The sun, on the other hand, which follows here, corresponds to the masculine, therefore, for example, in alchemy you will see that the typical pairs of opposites, the epitome of opposites, are always portrayed as “sol et luna,” where the sun is always red and the moon white.

In China that is reversed, with white as the masculine and red the feminine.

Also there we find the same idea of conjunctio.

In contrast to the moon, the sun represents not spirit but body, although not the

coarse, material body, but the essence, the quintessence of the body, an extract of physicality.

One cannot reduce these concepts to something precise, but rather they are intuitive ideas—that the body is something coarse in its unfolding, and yet that in this unfolding an essence manifests itself, a principle, a life principle.

The primitives (including the Neolithics) have many ideas about this matter of a life force.

If you go into the Middle Ages or to the neovitalists,  the body is a manifestation of the life principle disguised in matter, an abstract life of the body, as an epitome of the physical or physical existence.

This is typically Eastern as far as we now know.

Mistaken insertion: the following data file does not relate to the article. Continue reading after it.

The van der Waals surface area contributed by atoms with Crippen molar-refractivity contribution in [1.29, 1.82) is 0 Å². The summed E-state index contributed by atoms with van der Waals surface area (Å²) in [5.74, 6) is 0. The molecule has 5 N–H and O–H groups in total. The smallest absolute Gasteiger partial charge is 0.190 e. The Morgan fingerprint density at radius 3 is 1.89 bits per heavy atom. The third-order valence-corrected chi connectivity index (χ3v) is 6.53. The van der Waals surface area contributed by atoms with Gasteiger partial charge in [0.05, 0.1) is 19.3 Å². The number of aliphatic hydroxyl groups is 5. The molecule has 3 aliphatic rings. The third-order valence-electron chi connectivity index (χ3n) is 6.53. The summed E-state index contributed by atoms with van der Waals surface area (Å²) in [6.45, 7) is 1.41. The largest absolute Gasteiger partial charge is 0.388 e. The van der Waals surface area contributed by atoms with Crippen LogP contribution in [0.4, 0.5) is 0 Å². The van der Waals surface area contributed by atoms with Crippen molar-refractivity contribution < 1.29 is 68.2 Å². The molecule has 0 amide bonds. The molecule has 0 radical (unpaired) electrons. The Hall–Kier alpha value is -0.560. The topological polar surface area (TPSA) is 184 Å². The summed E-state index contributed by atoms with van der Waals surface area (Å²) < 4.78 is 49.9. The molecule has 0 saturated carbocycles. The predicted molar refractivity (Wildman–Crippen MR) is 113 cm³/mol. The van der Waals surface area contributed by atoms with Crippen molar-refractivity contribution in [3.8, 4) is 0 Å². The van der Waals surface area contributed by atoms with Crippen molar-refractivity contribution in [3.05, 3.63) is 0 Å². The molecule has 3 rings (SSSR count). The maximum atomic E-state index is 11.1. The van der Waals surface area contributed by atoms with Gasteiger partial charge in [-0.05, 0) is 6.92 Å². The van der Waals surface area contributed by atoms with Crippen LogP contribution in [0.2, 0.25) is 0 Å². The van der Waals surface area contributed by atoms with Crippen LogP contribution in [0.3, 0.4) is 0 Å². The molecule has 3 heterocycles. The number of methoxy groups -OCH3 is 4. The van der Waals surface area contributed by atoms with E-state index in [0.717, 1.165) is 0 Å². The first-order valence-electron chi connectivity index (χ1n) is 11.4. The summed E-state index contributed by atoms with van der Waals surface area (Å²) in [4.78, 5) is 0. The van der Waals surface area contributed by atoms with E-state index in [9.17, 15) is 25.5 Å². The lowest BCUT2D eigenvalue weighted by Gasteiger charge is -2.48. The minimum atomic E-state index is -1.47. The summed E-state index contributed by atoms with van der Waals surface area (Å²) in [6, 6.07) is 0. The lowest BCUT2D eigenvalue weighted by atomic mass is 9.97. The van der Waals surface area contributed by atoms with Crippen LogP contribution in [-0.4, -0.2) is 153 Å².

In the methods of meditation known in the West, the spiritual is always sharply

distinguished from the physical, but this is not the case in the East.

There, the body is always included in the transformation, and it achieves the highest transformation along with spirit.

The spirit no longer takes first place.

That is why the forms of perception in the East are so extraordinarily plastic, concrete, because the East abstains from extensive abstraction as much as possible so that the incredibly important body is not lost to it.

For meditation originates entirely in the body and not at all from spirit.

Above these two comes the lotus of union.

Here a padma appears in the strict sense of the feminine organ.

This leads to the place where the spirit appears paired with the masculine: the moon with the lingam as an expression of the henceforth completed conjunctio, the union of the opposites.